Heavy rain all day. We plodded on regardless.
Neal under the footsteps roof was only half out of the rain, and kept having to dash to an uncovered area to access his tools to cut and fine tune, before going back up to the steps to trial fit each piece of timber.
Yours truly was safely under the station roof, and largely completed primering the timbers along the top of the purlins.
John was cutting metal in a container, also in the dry.
A temporary set of uprights will be clamped to the newel posts at the bottom, and three more corrugated iron sheets laid on top. That's the plan anyway.
For the temporary uprights we're using some scrap lengths of angle we had left over. John cut and welded the two odd lengths we have, so that by lunch time they were the same length.
Neal then came along and drilled a series of holes in them for the clamps. No holes will be drilled in the newel posts.
Here Neal is drilling holes into the strips that will form the clamps round the newel posts to hold the uprights in place.
This is a look into the signal box. The big halo is caused by condensation inside the door.
Saturday in the Dixton cutting
We sprang into action extra early, leaving 15 doughnuts untouched on the messroom table. The Santa specials today were about to start, and we received a report of a broken rail in the Dixton cutting. Now, that is a very unusual occurrence, possibly a first in our 38 years.
A team of 3 set off with the PWay equivalent of a first aid box, being a set of blind fishplates with clamps. These were applied to the break and that made the track safe for the time being.
Shortly afterwards the light engine for the second train followed. That was 7820 Dinmore Manor today.
While the 'first responders' were out attending to the break, the rest of us dealt with the bogie flat filled with scrap that CRC had sent up. We need the flat empty, so that we can load up new sleepers for our 2020 winter works south of the tunnel.
The sharp eyed among you will have spotted something that would interest the loco dept. here.... Can you see what it is yet?
The 'first responders' then returned from Dixton, and confirmed that the Santa specials could continue, phew! Our happy customers never knew.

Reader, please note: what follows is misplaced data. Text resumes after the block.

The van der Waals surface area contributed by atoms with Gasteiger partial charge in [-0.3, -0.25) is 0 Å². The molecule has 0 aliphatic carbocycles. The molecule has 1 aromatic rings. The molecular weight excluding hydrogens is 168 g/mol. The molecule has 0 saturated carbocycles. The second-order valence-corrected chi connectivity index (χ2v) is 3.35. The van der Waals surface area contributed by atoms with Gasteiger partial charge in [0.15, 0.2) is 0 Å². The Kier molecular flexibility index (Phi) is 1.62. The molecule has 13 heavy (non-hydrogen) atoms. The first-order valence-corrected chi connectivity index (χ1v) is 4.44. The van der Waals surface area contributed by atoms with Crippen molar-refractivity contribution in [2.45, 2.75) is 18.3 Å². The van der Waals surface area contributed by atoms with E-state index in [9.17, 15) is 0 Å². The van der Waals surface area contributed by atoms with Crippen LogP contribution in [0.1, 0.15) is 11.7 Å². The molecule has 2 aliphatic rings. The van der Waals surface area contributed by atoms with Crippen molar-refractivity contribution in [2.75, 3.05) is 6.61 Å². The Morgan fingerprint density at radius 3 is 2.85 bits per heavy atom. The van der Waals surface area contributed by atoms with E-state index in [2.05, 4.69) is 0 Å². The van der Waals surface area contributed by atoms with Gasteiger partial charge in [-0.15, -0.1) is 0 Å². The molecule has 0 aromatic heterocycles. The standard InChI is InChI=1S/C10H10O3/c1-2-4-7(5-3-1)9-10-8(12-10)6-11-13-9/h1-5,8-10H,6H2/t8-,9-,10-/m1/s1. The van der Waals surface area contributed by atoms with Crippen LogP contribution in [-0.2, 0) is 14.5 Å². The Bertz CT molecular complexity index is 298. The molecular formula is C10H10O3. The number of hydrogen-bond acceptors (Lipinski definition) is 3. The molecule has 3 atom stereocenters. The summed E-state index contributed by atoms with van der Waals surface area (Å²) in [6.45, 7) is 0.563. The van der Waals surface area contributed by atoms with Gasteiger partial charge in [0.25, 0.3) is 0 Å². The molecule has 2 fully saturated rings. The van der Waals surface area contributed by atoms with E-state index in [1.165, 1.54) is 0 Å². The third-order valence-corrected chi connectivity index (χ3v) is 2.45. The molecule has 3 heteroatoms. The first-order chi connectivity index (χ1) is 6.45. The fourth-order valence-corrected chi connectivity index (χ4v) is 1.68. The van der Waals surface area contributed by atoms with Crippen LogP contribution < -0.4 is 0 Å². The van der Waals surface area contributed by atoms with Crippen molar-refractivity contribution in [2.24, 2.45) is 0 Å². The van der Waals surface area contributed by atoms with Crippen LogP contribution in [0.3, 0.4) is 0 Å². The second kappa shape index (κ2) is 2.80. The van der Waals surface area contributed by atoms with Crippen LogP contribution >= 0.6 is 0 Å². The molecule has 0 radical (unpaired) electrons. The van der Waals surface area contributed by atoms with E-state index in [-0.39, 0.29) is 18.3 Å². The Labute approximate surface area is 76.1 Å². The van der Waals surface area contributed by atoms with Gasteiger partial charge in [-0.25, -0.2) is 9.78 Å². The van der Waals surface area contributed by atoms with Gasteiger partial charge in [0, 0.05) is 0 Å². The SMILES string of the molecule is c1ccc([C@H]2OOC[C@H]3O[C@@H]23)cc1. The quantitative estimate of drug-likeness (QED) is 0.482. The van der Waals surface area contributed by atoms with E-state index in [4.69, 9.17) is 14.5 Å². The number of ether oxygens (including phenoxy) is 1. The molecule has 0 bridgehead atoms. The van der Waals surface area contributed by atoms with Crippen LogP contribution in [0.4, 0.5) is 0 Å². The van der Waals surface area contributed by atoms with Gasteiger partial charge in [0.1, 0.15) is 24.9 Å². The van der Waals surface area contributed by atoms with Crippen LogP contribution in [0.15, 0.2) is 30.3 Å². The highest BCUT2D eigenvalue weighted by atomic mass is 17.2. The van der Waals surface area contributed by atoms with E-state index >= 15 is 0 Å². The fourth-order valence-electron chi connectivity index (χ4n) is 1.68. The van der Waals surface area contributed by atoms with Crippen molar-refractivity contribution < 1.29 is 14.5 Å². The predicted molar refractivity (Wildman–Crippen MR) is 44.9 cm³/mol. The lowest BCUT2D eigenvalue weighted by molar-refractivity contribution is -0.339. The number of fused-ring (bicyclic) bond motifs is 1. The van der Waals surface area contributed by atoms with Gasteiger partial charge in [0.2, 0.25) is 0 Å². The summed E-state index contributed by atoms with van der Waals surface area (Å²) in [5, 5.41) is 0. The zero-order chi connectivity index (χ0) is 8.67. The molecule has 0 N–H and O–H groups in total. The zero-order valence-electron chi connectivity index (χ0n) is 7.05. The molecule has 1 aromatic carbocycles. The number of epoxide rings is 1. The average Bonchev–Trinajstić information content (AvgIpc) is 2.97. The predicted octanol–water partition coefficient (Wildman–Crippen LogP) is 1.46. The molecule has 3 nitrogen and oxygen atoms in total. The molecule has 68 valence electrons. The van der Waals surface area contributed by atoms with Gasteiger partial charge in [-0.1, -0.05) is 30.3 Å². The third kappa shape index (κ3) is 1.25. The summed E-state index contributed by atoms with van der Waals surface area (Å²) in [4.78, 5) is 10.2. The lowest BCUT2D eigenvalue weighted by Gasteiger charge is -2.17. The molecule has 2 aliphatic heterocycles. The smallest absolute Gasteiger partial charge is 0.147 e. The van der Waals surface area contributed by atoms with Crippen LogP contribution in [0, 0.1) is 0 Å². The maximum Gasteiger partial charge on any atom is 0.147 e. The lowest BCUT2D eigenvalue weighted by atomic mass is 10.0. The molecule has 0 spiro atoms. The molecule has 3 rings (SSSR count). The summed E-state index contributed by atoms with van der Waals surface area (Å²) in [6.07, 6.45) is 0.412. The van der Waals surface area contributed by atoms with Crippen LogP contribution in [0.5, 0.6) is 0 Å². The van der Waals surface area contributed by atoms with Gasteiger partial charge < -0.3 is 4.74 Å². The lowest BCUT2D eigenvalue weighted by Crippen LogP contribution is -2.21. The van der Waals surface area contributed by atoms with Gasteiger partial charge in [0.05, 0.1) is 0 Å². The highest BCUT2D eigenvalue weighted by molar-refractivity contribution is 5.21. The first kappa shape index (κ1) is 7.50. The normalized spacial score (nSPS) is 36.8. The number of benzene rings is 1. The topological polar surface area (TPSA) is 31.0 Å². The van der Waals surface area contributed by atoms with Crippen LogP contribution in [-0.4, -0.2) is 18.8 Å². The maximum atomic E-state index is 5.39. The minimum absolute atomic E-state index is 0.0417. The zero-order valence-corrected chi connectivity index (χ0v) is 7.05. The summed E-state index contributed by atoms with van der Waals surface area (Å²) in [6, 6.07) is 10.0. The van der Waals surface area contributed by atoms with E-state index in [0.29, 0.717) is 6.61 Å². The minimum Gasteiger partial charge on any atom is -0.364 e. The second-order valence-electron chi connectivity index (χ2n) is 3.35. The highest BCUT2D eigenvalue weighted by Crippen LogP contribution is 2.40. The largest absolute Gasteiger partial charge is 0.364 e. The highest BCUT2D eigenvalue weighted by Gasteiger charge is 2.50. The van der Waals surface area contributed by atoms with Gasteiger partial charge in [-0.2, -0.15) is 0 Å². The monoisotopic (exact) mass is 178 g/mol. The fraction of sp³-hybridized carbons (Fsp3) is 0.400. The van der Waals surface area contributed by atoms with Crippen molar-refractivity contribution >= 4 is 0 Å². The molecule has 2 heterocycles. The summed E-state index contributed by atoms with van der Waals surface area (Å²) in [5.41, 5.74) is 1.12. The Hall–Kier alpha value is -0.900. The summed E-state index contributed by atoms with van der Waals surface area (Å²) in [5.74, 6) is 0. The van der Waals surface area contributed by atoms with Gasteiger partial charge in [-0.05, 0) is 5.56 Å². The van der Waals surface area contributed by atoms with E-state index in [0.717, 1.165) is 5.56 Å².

We were also lucky (or have a very effective drainage gang) that the very heavy rain yesterday did apparently not damage the railway anywhere.
After a quick tea and some of the doughnuts, we assembled the kit to deal with the broken rail with a better repair, that is to say, with a length of replacement rail.
Here is the break. It's an interesting phenomenon, and as we said, new to us. The blind fishplate clamp can be seen on the left.
The replacement length was dropped off the white Landie and the end was cut off by Bert Ferrule in order to have a clean surface. What was left was then measured for length, and the running rail marked at the same distance.
The water was running normally, so no worries here.
After cutting the rail the end was drilled. The other end already had the right holes in it.
Tony is on hand with the washing up liquid to lubricate the cutting head.
Here's the gang waiting for the special to pass, and it was wonderful to hear P&O's 3 cylinder beat as the train accelerated towards 3 arch bridge.
They are likely to have been caused by a tamper, but in a life prior to that on the GWSR. Neither of the two adjacent rails was affected. When we laid this track it was in the 1990s, and we still used second hand rails, so the nicks were made during a life on BR. It's amazing though how small a defect can cause an entire rail to fail eventually.
We prepared the replacement length of rail, so that we were ready to jump into action the moment the bobby gave us the line block.
Here too a little steam needed to be applied, leading to an atmospheric winter picture. Although there is a lovely plume of steam, the train passed us very cautiously.
Soon after, the bobby gave us permission and here Bert Ferrule is cutting of the affected length of rail, ready for the replacement to be slotted in.
The broken rail is removed, in two parts, one large, one small.
Just minutes later the replacement was in, and the gang is seen here fitting the two pairs of fishplates.
The last thing to do was tighten the fishing bolts with the impact wrench, and we were ready to go.
Time taken from permission from the bobby, and our confirmation that the track was back in order, was - 20 minutes!
During our winter working period, we will be replacing the entire 60ft length of rail in which the break occurred. This will ensure that the other nicks we observed will not get the chance to turn into similar fractures.
That's it for today, but if enough hands sign up, we will be back in a week's time. We're ready to work, if the support is there.
We wish our readers a merry Christmas, and thank you all for your interest, and support for the railway we love.